Life is still an unfathomable mystery, probably blueprinted in a warm bubbling primordial soup.

There were days when I felt like checking my body into a left luggage locker. Shortly after holidaying at the Lakshadeep Island in the west coast of India in 1995, one day I was losing my eyesight so fast that I wondered whether I would be able to see the Sun next morning. I was admitted as an emergency at St Thomas’ Hospital in London, on the bank of the River Thames, opposite the  roof-top bar of the Houses of Parliament.

I did recover. Since then things change so fast in my life and I quickly forget that I had encountered such a serendipity. Like the computer’s processing speed that doubles approximately every two years, modern life changes are faster than ever with digital technology

This story of the birth of our Sun is serendipity and its predicted demise follows the laws of nature. The Sun will also die one day, leaving behind a neutral star or black hole. Sunrise and Sunset have artistic value. Once, my wife, children and I stayed as guests at the Kerala Guest House on the beach of Kanyakumari in Tamil Naidu. At about 6 O’clock in the morning, it was a fantastic experience to watch both Sunrise and Sunset at the same time, when the whole skyline turned orange with its reflection in the Bay of Bengal as it rose, and as it set in the Arabian Sea. These are rhythms and patterns which are called Physical Laws or Laws of Nature.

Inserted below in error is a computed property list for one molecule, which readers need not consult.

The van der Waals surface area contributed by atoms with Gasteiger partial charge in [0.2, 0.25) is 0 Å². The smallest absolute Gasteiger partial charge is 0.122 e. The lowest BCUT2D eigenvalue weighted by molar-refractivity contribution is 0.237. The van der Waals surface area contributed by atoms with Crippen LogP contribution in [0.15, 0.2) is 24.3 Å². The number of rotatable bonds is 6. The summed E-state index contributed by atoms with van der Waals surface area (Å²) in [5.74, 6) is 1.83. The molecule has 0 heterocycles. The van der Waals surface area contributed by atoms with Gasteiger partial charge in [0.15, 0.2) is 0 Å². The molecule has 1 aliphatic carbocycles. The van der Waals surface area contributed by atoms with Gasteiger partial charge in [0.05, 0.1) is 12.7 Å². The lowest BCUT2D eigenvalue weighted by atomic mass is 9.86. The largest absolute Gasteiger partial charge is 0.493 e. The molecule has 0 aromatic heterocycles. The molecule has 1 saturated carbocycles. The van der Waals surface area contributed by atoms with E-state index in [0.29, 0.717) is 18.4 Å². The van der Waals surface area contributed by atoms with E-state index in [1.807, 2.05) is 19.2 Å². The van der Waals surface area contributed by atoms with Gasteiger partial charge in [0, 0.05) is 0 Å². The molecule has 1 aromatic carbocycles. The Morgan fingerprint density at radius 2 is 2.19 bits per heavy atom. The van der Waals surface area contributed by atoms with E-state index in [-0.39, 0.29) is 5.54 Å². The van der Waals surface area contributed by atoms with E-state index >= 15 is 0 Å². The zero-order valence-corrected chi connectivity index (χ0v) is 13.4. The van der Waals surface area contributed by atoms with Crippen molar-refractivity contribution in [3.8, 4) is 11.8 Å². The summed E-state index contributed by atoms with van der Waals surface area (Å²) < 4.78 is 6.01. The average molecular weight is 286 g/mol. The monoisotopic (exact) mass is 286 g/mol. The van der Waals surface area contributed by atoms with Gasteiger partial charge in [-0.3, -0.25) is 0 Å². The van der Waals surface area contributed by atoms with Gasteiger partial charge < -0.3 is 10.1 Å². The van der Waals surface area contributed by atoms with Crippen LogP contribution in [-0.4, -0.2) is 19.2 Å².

The scientific origin of the Sun is still a hypothesis as the biblical origin of the Sun in Genesis, which gives a reference to an unnamed existence of the Sun before the Earth was formed from gas: “Now the earth was formless and empty, darkness was over the surface of the deep. And God said, “Let there be light, and there was light. And when the lights come on and everything is told to get fruitful and multiply”. The Sun thus, gave light and energy for replication of plants and animals including humans.